Marriage problems can begin innocently…Last week, I got super ambitious and did some deep dive housecleaning. It felt great to get rid of things we didn’t need—or things I thought we didn’t need. I tossed some of my husband’s clothes, clothes that he actually wanted to keep.
He handled it well. He focused on my motive, not my action. He knew that I had good intentions even though the execution of those intentions didn’t turn out so great. He assessed by the phrase… intent, not impact. Instead of judging our husband solely on the impact of his actions or choices, it’s more loving to judge him on his intentions. Here are three marriage categories where that approach can help.
After you’ve been married for a while, little things can get on your nerves. “Does he really have to close the bathroom drawers so loudly?” “What’s up with him leaving his dishes on the counter?” Etc.
Intent, not impact. It’s important to remember that his intent is not to annoy you. But, if the impact of his actions is bringing you to the boiling point, talk to him… kindly.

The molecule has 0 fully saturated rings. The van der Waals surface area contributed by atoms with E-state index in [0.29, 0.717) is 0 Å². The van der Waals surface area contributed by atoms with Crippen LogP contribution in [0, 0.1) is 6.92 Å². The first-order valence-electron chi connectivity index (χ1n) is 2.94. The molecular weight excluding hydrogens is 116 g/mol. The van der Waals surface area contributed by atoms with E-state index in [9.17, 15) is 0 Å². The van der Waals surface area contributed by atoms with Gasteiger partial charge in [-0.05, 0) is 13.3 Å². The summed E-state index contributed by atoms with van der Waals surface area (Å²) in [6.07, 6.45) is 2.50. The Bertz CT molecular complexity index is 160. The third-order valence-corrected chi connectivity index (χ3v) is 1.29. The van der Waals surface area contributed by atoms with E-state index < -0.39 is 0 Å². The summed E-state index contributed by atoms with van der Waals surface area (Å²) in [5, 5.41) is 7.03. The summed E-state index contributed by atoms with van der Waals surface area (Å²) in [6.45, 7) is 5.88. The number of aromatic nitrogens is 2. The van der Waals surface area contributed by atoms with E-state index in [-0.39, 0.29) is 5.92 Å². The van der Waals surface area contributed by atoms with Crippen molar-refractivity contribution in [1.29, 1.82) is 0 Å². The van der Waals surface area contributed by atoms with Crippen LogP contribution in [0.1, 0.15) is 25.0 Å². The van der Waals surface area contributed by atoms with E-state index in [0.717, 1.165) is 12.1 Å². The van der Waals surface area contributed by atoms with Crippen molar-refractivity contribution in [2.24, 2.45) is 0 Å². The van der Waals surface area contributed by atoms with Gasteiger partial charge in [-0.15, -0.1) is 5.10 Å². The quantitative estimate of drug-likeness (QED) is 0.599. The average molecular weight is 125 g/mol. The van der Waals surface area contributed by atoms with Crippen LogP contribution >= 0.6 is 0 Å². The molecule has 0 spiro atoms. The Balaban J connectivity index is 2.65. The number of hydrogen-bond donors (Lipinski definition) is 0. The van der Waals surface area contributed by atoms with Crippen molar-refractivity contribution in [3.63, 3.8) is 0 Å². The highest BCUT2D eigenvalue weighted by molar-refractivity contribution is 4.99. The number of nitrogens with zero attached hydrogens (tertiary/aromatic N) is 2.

“I know what you’re thinking!” Have you ever said that to your husband? We might say it when we’re in an argument and he makes a face we interpret as confrontational or belittling. Maybe we think we can mind-read his thoughts after we’ve done something on accident—gotten in a fender bender, forgot to pay a bill, or dropped and broke our phone. “Great, he’s mad at me,” we might assume. This is where intent, not impact comes into play.
Intent, not impact. He may look upset, or he may even seem to be acting upset; but, maybe, he’s not. The impact of his actions make us feel one way, but his intent is totally opposite. So we need to not base our read of the situation solely on what we see. Intentions are in the mind and heart and can’t always be seen from the outside. (And, mind-reading is one of the four destructive patterns that can wreck your marriage.)
Our husbands are human too. Just like us, they try to make good decisions. There are times, however, when we wonder what in the world they were thinking when they made a particular choice. Before we jump to conclusions, it pays to talk with him. The impact of his decision might be bad, but when we ask our husband the why behind it, he might have had the right intentions but things just didn’t turn out the way he thought they would.
Intent, not impact. It can be difficult not to jump to conclusions when our husband upsets us with his actions or even his words, but before we react, it can help our marriage so much if we consider his intentions first. If you’re still mad at your husband, even after you understand his true intent, consider what part forgiveness can play.
When’s a time you assumed your husband’s intent and were wrong?